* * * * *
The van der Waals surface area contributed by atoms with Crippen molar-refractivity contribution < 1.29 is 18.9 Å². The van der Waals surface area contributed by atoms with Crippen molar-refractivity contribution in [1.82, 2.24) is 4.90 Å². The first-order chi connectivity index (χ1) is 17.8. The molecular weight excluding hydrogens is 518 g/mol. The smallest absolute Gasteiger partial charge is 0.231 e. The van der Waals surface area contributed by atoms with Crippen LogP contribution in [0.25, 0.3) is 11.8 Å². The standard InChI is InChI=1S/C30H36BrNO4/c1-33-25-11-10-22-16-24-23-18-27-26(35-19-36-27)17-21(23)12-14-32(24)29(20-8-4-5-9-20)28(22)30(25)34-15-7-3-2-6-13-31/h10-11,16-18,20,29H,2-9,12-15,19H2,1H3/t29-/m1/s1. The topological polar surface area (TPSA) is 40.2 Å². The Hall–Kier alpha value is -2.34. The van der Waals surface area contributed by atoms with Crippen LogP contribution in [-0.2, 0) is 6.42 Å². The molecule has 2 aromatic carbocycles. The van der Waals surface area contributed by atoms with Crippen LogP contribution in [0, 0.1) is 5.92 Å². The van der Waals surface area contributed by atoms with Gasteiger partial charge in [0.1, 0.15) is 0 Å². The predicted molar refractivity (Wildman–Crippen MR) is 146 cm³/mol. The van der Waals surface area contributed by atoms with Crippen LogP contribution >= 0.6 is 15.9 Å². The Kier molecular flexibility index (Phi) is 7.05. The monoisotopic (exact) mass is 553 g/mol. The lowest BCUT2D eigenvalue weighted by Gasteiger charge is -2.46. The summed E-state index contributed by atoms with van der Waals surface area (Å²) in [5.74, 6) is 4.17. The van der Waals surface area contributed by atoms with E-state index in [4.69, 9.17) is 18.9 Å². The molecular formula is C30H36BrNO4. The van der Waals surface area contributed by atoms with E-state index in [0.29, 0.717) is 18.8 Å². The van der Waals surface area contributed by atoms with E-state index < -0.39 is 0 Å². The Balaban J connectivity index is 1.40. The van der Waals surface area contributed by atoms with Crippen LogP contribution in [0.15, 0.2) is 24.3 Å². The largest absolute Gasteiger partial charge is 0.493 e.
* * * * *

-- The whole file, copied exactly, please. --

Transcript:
The van der Waals surface area contributed by atoms with Crippen molar-refractivity contribution < 1.29 is 18.9 Å². The van der Waals surface area contributed by atoms with Crippen molar-refractivity contribution in [1.82, 2.24) is 4.90 Å². The first-order chi connectivity index (χ1) is 17.8. The molecular weight excluding hydrogens is 518 g/mol. The smallest absolute Gasteiger partial charge is 0.231 e. The van der Waals surface area contributed by atoms with Crippen LogP contribution in [0.25, 0.3) is 11.8 Å². The standard InChI is InChI=1S/C30H36BrNO4/c1-33-25-11-10-22-16-24-23-18-27-26(35-19-36-27)17-21(23)12-14-32(24)29(20-8-4-5-9-20)28(22)30(25)34-15-7-3-2-6-13-31/h10-11,16-18,20,29H,2-9,12-15,19H2,1H3/t29-/m1/s1. The topological polar surface area (TPSA) is 40.2 Å². The Hall–Kier alpha value is -2.34. The van der Waals surface area contributed by atoms with Crippen LogP contribution in [-0.2, 0) is 6.42 Å². The molecule has 2 aromatic carbocycles. The van der Waals surface area contributed by atoms with Crippen LogP contribution in [0, 0.1) is 5.92 Å². The van der Waals surface area contributed by atoms with Gasteiger partial charge in [0.1, 0.15) is 0 Å². The predicted molar refractivity (Wildman–Crippen MR) is 146 cm³/mol. The van der Waals surface area contributed by atoms with Crippen LogP contribution >= 0.6 is 15.9 Å². The Kier molecular flexibility index (Phi) is 7.05. The monoisotopic (exact) mass is 553 g/mol. The lowest BCUT2D eigenvalue weighted by Gasteiger charge is -2.46. The summed E-state index contributed by atoms with van der Waals surface area (Å²) in [5.74, 6) is 4.17. The van der Waals surface area contributed by atoms with E-state index in [4.69, 9.17) is 18.9 Å². The molecular formula is C30H36BrNO4. The van der Waals surface area contributed by atoms with E-state index in [0.29, 0.717) is 18.8 Å². The van der Waals surface area contributed by atoms with E-state index < -0.39 is 0 Å². The Balaban J connectivity index is 1.40. The van der Waals surface area contributed by atoms with Crippen LogP contribution in [0.15, 0.2) is 24.3 Å². The largest absolute Gasteiger partial charge is 0.493 e.